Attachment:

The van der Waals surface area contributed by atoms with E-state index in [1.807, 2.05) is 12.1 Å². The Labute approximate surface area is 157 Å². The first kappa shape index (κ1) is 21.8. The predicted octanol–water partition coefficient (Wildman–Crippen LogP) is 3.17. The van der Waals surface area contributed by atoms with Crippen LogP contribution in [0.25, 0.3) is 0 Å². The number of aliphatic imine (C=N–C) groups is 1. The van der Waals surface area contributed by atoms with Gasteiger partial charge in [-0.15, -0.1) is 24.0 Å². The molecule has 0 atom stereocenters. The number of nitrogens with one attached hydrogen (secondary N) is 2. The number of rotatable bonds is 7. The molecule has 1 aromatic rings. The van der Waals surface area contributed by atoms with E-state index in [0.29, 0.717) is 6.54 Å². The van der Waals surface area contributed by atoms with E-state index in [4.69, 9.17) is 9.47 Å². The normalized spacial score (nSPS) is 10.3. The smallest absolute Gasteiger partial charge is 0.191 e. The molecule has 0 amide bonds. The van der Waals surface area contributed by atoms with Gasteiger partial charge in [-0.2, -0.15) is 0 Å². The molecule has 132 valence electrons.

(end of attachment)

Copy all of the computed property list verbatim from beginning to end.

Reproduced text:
The van der Waals surface area contributed by atoms with E-state index in [1.807, 2.05) is 12.1 Å². The Labute approximate surface area is 157 Å². The first kappa shape index (κ1) is 21.8. The predicted octanol–water partition coefficient (Wildman–Crippen LogP) is 3.17. The van der Waals surface area contributed by atoms with Crippen LogP contribution in [0.25, 0.3) is 0 Å². The number of aliphatic imine (C=N–C) groups is 1. The van der Waals surface area contributed by atoms with Gasteiger partial charge in [-0.15, -0.1) is 24.0 Å². The molecule has 0 atom stereocenters. The number of nitrogens with one attached hydrogen (secondary N) is 2. The number of rotatable bonds is 7. The molecule has 1 aromatic rings. The van der Waals surface area contributed by atoms with E-state index in [0.29, 0.717) is 6.54 Å². The van der Waals surface area contributed by atoms with E-state index in [4.69, 9.17) is 9.47 Å². The normalized spacial score (nSPS) is 10.3. The smallest absolute Gasteiger partial charge is 0.191 e. The molecule has 0 amide bonds. The van der Waals surface area contributed by atoms with Gasteiger partial charge in [-0.2, -0.15) is 0 Å². The molecule has 132 valence electrons.